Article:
Watkins first challenges the District Court's imposition of a sentencing enhancement 4 pursuant to U.S.S.G. § 2G1.3(b)(4)(A). This subsection of the Guidelines provides for a two- 5 level increase in a defendant's offense level if "the offense involved the commission of a sex act 6 or sexual contact." Watkins does not argue that the District Court clearly erred by finding that 7 he committed a sex act with Doe during the course of the offense. Rather, he argues that the § 8 2G1.3(b)(4)(A) enhancement constitutes "[i]mpermissible double counting" because it 9 "punishe[s] defendant for the same conduct which made up defendant's offense under 18 U.S.C. 10 § 2423(a)." Appellant.'s Br. 10 (first alteration in original) (internal quotation marks omitted).

We disagree.

"Impermissible double counting occurs when one part of the [G]uidelines is applied to 13 increase a defendant's sentence to reflect the kind of harm that has already been fully accounted 14 for by another part of the [G]uidelines." United States v. Volpe, 224 F.3d 72, 76 (2d Cir. 2000) 15 (internal quotation marks omitted). However, when the challenged part of the Guidelines 16 "aim[s] at different harms emanating from the same conduct," there is no impermissible double 17 counting. Id. "[E]nhancements are not duplicative when they reflect different facets of the 18 defendant's conduct. . . ." United States v. Sabhnani, 599 F.3d 215, 251 (2d Cir. 2010) (internal 19 quotation marks omitted).

20 Here, there was no impermissible double-counting. The District Court set Watkins' base 21 offense level at 28 because of his violation of 18 U.S.C. § 2423(a), which prohibits the knowing 22 transportation of "an individual who has not attained the age of 18 years in interstate or foreign 1 commerce, or in any commonwealth, territory or possession of the United States, with intent that 2 the individual engage in prostitution, or in any sexual activity for which any person can be 3 charged with a criminal offense." 18 U.S.C. § 2423(a) (2006) (emphasis supplied). One may 4 commit this offense without actually having committed a sex act. Therefore, given that Watkins 5 transported a minor in violation of 18 U.S.C. § 2423(a), and the overwhelming and undisputed 6 evidence demonstrates that he committed a sex act with Doe, a minor, the District Court's 7 application of the § 2G1.3(b)(4)(A) enhancement is not error, let alone clear error. The 8 enhancement punishes Watkins for committing a sex act, which would not otherwise be reflected 9 at a base offense level of 28. Accordingly, we reject Watkins' challenge to the District Court's 10 application of the § 2G1.3(b)(4)(A) enhancement.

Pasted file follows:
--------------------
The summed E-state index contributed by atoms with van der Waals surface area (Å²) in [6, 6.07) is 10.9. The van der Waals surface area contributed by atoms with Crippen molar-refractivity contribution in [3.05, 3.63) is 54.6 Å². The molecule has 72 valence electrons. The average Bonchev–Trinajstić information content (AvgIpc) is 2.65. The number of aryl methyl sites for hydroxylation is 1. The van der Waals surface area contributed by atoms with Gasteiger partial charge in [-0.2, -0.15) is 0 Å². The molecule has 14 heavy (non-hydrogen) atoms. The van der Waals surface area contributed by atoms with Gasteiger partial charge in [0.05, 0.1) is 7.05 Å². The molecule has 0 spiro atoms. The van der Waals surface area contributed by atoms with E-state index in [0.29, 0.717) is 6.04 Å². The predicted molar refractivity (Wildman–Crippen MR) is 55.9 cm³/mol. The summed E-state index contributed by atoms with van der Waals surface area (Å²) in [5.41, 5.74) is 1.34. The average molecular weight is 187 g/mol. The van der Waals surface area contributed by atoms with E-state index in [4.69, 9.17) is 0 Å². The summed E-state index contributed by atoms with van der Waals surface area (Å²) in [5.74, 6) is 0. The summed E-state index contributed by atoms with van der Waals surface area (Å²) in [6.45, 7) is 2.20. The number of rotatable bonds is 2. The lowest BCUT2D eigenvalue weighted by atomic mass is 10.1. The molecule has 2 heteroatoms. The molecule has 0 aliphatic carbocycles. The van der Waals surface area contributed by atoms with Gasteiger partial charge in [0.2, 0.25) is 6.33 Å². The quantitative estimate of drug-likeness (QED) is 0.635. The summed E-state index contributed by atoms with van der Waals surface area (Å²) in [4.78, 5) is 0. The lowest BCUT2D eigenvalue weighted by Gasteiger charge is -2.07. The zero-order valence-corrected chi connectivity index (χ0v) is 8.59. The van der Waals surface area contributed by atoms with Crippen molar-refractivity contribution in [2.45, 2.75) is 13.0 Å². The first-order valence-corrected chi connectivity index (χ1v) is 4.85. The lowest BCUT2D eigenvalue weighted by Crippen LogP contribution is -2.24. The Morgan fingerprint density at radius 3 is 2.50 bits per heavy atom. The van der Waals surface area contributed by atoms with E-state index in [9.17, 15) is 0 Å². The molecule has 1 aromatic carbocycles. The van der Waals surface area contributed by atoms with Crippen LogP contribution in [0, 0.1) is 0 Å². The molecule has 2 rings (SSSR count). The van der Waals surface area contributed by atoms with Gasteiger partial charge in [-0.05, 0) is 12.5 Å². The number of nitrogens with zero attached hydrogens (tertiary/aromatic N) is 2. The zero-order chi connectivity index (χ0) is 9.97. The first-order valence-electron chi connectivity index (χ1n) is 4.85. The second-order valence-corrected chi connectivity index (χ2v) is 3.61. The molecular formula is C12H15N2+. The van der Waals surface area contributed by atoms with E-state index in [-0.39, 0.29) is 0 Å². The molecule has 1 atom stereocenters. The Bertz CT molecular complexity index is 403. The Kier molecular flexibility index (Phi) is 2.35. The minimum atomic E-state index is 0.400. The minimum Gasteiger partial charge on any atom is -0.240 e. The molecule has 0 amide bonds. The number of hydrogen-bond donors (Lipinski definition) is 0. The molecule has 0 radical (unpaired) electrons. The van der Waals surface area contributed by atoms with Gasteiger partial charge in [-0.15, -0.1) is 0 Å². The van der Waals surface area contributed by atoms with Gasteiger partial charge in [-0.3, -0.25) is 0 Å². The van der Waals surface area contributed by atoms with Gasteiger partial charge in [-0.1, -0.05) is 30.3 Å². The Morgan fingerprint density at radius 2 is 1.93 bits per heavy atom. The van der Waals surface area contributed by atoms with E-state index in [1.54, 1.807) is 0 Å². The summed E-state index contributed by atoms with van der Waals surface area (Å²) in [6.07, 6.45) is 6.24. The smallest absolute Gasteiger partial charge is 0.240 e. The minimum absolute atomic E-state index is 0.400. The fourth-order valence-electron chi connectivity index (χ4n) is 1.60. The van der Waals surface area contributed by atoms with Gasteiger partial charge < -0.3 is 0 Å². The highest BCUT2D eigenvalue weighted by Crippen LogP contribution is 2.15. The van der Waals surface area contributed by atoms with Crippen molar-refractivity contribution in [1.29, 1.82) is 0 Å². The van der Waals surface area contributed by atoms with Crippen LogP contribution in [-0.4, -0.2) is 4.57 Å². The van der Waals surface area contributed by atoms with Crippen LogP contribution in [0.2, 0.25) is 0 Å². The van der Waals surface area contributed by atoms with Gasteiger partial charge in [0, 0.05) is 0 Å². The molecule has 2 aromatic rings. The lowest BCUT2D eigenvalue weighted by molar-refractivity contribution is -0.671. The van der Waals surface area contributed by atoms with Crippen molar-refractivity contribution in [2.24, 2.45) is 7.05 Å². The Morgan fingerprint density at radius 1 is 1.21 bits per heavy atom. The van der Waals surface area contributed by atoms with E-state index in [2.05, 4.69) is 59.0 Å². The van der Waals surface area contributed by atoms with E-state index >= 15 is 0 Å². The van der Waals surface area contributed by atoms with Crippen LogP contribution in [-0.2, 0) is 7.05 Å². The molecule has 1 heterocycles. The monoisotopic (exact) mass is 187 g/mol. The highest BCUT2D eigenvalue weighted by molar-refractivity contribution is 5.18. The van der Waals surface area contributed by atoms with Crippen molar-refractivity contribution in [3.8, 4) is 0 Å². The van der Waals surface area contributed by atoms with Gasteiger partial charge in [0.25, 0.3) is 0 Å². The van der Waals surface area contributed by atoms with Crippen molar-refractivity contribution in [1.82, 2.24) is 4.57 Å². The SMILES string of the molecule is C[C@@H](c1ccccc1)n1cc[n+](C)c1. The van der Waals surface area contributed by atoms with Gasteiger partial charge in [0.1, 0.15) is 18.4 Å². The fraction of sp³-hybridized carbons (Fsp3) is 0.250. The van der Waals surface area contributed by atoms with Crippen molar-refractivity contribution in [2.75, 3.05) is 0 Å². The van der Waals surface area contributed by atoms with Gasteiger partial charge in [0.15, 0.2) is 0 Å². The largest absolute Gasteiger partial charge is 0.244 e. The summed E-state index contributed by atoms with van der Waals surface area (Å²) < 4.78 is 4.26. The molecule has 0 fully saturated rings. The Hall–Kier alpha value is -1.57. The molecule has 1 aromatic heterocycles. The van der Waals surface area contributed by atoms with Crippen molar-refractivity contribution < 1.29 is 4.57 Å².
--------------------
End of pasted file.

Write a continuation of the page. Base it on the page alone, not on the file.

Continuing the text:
B. Enhancement for Use of a Computer to Entice a Minor

Watkins also challenges the District Court's application of U.S.S.G. § 2G1.3(b)(3)(A), 13 which provides for a two-level enhancement if 14 the offense involved the use of a computer or an interactive computer service to . . 15 . persuade, induce, entice, coerce, or facilitate the travel of, the minor to engage in 16 prohibited sexual conduct . . .

17 Here, an addendum to the PSR, as expressly adopted by the District Court, concluded 18 that Watkins "utilized [a] computer to communicate with the minor victim in order to arrange to 19 meet her and to persuade, entice, and coerce her to engage in sexual activities with him." The 20 PSR supported this conclusion by detailing the electronic messages that Watkins sent to Doe on 21 October 31, 2008, the day before Watkins traveled to Doe's home. In those messages, Watkins 22 asked Doe to keep her phone on so that when he arrived at her house she could "jump out the 23 window" and he could "teach [her] the differences between fucking and making love." Based on 1 this electronic communication -- and the PSR describes a number of other similar 2 communications -- the District Court did not commit clear error in finding that Watkins used a 3 computer to persuade Doe to engage in prohibited sexual conduct.

4 We further reject Watkins' argument that the enhancement was applied in error because 5 Watkins "did not use a computer to facilitate the travel of . . . Doe." Appellant's Br. 15 6 (emphasis supplied). Watkins contends that the term "the travel of" in § 2G1.3(b)(3)(A) is the 7 object of the verbs "persuade, induce, entice, coerce, or facilitate." However, the plain language 8 of the sentence indicates that the phrase "facilitate the travel of" is meant to be read separately 9 from the terms "persuade," "induce," "entice," and "coerce," as each term is set off by a comma.

10 The comma after "of" makes clear that "the travel of" is not the object of all of the preceding 11 verbs. Further, it is linguistically awkward (at best) to refer to "the use of a computer . . . to . . . 12 persuade . . . the travel of[ a] minor to engage in prohibited sexual conduct." A person does not 13 "persuade" travel. Rather, the enhancement applies where, as here, a defendant uses a computer 14 to "persuade, induce, entice, and coerce," a "minor to engage in prohibited sexual conduct."

15 Accordingly, we reject Watkins' challenge to the District Court's application of the § 16 2G1.3(b)(3)(A) enhancement.

C. Enhancement for Misrepresentation of Identity

18 Watkins also challenges the District Court's imposition of a two-level enhancement 19 pursuant to U.S.S.G. § 2G1.3(b)(2), which provides:

20 If (A) the offense involved the knowing misrepresentation of a participant's identity 21 to persuade, induce, entice, coerce, or facilitate the travel of, a minor to engage in 22 prohibited sexual conduct; or (B) a participant otherwise unduly influenced a minor 23 to engage in prohibited sexual conduct, increase by 2 levels.